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Barriers & Challenges to nZEB

Credibility barriers

A lack of mainstream examples of good practice and robust data from nearly-Zero homes has fostered an atmosphere of confusion and misinformation:

Credibility barriers are inevitably part of the development of new building systems and technologies. These barriers have arisen primarily due to the lack of examples of good practice and robust data from completed projects, as well as natural inertia and resistance to change. Both the general public and most professionals are simply not aware of what nZEB is, or have been misinformed through inaccurate hearsay. In the absence of reliable data on the performance of nZEB dwellings it is difficult to spread a reliable and clear message. The levels of interest and information vary between  Member States, however in many of them, there is real uncertainty about the energy and cost savings that can be achieved, and with few working examples to visit or reliable data, there is very little opportunity to help improve understanding.

Negative and incorrect debate or information in the media can prejudice not only residents against living in such buildings, but also builders and other organisations involved in the construction sector from wishing to participate in the sector. Typical misinformation circulating relates to a variety of aspects of the use of nZEB, including the much higher construction costs involved, health issues arising for those living in low energy housing and the durability of the various building parts.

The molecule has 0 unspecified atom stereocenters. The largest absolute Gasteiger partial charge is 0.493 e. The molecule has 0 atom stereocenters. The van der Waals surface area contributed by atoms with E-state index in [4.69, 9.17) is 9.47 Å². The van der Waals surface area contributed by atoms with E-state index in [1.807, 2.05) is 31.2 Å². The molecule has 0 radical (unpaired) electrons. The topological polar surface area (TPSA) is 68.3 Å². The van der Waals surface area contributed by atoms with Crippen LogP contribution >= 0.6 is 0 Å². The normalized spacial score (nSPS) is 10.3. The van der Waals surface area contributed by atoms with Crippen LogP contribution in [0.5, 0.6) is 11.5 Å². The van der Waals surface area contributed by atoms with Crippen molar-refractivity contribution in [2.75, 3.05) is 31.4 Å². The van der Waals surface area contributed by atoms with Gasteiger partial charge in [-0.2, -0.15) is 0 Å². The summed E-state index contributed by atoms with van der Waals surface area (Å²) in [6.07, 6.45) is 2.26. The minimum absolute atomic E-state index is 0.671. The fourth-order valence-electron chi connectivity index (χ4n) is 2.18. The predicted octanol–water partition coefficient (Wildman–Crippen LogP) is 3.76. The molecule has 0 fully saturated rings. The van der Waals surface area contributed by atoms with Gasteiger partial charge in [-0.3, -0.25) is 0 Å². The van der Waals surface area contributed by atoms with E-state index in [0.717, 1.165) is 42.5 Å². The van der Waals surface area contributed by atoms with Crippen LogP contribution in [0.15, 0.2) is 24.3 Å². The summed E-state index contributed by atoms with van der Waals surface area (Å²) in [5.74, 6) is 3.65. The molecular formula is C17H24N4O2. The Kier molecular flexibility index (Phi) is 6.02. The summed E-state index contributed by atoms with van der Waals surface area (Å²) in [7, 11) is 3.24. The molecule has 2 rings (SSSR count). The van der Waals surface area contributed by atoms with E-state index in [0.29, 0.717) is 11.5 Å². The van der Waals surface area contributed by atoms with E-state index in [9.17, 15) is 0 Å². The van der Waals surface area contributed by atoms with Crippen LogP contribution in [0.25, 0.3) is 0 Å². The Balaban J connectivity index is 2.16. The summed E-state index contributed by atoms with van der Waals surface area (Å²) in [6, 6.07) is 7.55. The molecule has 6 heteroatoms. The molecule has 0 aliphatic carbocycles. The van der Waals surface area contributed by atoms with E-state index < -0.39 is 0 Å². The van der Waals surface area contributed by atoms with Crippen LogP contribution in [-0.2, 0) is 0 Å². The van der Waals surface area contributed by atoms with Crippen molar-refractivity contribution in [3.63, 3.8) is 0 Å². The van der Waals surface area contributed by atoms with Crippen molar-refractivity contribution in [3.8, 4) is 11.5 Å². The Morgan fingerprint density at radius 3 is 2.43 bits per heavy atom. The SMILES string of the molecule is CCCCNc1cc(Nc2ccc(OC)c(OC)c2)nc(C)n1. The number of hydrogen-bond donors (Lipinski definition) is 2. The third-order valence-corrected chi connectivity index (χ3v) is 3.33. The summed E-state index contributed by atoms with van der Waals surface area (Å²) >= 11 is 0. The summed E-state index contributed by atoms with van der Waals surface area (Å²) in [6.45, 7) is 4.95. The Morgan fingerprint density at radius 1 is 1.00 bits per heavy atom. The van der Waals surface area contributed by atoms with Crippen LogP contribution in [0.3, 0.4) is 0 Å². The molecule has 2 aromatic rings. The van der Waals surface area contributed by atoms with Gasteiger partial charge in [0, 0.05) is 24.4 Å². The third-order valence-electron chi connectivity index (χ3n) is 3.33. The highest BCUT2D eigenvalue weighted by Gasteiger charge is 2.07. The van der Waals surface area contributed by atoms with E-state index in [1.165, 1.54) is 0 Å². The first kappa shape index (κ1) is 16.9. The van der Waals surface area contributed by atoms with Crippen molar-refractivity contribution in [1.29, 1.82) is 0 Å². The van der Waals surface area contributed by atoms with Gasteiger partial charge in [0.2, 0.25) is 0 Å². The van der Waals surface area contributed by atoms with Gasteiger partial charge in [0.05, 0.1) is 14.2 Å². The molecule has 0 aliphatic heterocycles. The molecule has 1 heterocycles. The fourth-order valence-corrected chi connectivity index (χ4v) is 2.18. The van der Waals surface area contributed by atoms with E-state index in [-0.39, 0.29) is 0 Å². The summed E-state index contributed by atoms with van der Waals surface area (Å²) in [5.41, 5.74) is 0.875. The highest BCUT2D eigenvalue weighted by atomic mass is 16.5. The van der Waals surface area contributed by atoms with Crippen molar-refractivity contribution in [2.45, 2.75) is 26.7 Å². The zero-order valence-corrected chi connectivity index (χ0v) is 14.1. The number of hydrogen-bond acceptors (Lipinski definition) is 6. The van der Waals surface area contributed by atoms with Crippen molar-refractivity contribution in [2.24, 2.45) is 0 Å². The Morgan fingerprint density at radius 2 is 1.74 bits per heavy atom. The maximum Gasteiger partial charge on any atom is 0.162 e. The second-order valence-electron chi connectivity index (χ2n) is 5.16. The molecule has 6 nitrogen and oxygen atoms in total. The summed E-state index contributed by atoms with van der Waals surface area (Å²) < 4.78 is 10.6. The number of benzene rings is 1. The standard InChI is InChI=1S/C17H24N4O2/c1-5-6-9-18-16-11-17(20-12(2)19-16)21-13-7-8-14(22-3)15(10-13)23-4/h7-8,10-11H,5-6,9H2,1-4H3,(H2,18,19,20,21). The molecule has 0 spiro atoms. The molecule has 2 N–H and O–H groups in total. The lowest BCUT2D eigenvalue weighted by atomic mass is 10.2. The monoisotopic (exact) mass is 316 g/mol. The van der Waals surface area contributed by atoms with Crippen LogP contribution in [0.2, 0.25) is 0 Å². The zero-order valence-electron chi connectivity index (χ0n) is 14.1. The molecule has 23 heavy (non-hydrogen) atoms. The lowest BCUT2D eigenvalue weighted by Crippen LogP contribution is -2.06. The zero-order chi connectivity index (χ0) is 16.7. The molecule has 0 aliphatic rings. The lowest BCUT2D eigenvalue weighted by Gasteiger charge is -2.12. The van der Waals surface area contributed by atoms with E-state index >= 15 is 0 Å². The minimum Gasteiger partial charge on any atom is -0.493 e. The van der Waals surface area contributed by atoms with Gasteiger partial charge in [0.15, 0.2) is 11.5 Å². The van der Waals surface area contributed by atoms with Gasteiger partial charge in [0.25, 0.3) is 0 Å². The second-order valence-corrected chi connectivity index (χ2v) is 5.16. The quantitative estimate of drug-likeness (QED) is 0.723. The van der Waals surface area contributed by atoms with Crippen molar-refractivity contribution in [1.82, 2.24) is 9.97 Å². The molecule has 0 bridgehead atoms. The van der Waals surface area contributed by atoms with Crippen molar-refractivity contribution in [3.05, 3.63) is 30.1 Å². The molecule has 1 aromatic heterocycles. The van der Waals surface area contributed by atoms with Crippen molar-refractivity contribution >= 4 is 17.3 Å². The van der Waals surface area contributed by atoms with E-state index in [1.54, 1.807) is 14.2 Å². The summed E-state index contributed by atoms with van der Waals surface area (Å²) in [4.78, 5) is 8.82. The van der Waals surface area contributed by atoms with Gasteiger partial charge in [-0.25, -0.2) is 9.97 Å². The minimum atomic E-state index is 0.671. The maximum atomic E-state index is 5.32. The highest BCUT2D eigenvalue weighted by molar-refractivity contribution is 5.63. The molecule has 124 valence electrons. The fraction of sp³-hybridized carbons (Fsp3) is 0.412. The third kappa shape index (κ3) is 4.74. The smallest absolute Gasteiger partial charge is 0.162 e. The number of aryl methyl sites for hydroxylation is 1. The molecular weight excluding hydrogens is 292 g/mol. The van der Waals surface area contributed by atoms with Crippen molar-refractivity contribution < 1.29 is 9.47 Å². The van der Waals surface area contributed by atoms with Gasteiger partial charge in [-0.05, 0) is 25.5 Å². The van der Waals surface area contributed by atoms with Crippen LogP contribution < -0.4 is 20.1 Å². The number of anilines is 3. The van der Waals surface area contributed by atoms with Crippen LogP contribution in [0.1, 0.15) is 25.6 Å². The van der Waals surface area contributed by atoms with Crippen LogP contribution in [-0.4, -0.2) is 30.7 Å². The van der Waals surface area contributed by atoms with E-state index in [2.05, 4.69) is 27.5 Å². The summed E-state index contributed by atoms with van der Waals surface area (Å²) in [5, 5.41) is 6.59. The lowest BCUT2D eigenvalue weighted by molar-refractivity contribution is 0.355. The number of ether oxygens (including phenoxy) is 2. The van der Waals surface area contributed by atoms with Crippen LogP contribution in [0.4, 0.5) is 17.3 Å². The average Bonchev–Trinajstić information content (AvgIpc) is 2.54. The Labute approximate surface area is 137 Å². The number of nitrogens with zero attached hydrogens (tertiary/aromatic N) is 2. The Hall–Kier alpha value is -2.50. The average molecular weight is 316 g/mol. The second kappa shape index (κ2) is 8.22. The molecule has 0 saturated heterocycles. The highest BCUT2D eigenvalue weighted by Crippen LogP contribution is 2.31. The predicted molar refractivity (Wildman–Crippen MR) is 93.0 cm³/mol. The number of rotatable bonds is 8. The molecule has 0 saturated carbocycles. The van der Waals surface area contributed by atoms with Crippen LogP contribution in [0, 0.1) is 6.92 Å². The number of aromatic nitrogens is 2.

The lack of a common definition of nZEB and an understanding of the terminology relating to high energy performance buildings continues to exacerbate the problem of poor visibility and credibility of the product. A further factor is the general inertia in the building sector, which in many Member States is dominated by traditional skills and materials, with little or any incentive to change well known and culturally acceptable designs and construction practices.

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